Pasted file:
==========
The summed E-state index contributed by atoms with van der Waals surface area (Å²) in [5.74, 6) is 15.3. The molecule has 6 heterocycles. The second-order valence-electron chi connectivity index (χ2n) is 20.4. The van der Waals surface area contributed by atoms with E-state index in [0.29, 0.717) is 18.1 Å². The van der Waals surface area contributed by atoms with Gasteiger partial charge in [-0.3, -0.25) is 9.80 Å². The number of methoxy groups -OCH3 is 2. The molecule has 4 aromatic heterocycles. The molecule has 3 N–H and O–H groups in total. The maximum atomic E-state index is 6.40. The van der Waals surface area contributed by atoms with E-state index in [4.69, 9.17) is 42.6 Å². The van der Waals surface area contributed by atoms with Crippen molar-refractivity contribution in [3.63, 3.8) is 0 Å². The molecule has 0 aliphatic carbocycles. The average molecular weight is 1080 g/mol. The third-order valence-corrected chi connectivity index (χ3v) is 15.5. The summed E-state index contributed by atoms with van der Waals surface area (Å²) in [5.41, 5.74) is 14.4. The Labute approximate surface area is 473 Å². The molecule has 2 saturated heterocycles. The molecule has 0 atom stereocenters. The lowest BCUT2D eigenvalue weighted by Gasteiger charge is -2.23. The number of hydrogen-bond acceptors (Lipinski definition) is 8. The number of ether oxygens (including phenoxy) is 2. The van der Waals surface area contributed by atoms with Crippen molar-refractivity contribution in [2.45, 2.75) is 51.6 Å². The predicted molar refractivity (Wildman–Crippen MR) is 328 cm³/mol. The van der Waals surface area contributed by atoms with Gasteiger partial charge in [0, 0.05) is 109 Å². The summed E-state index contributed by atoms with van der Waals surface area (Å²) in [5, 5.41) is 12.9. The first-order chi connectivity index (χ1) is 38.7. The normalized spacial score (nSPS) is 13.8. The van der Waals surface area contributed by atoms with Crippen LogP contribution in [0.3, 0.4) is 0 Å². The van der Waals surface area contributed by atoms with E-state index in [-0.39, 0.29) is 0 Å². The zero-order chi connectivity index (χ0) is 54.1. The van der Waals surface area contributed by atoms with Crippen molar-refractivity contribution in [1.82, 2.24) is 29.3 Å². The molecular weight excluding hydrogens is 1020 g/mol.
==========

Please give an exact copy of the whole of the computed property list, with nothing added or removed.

The summed E-state index contributed by atoms with van der Waals surface area (Å²) in [5.74, 6) is 15.3. The molecule has 6 heterocycles. The second-order valence-electron chi connectivity index (χ2n) is 20.4. The van der Waals surface area contributed by atoms with E-state index in [0.29, 0.717) is 18.1 Å². The van der Waals surface area contributed by atoms with Gasteiger partial charge in [-0.3, -0.25) is 9.80 Å². The number of methoxy groups -OCH3 is 2. The molecule has 4 aromatic heterocycles. The molecule has 3 N–H and O–H groups in total. The maximum atomic E-state index is 6.40. The van der Waals surface area contributed by atoms with E-state index in [4.69, 9.17) is 42.6 Å². The van der Waals surface area contributed by atoms with Crippen molar-refractivity contribution in [3.63, 3.8) is 0 Å². The molecule has 0 aliphatic carbocycles. The average molecular weight is 1080 g/mol. The third-order valence-corrected chi connectivity index (χ3v) is 15.5. The summed E-state index contributed by atoms with van der Waals surface area (Å²) in [5.41, 5.74) is 14.4. The Labute approximate surface area is 473 Å². The molecule has 2 saturated heterocycles. The molecule has 0 atom stereocenters. The lowest BCUT2D eigenvalue weighted by Gasteiger charge is -2.23. The number of hydrogen-bond acceptors (Lipinski definition) is 8. The number of ether oxygens (including phenoxy) is 2. The van der Waals surface area contributed by atoms with Crippen molar-refractivity contribution in [2.45, 2.75) is 51.6 Å². The predicted molar refractivity (Wildman–Crippen MR) is 328 cm³/mol. The van der Waals surface area contributed by atoms with Gasteiger partial charge in [0, 0.05) is 109 Å². The summed E-state index contributed by atoms with van der Waals surface area (Å²) in [5, 5.41) is 12.9. The first-order chi connectivity index (χ1) is 38.7. The normalized spacial score (nSPS) is 13.8. The van der Waals surface area contributed by atoms with Crippen LogP contribution in [0.3, 0.4) is 0 Å². The van der Waals surface area contributed by atoms with E-state index in [-0.39, 0.29) is 0 Å². The zero-order chi connectivity index (χ0) is 54.1. The van der Waals surface area contributed by atoms with Crippen molar-refractivity contribution in [1.82, 2.24) is 29.3 Å². The molecular weight excluding hydrogens is 1020 g/mol.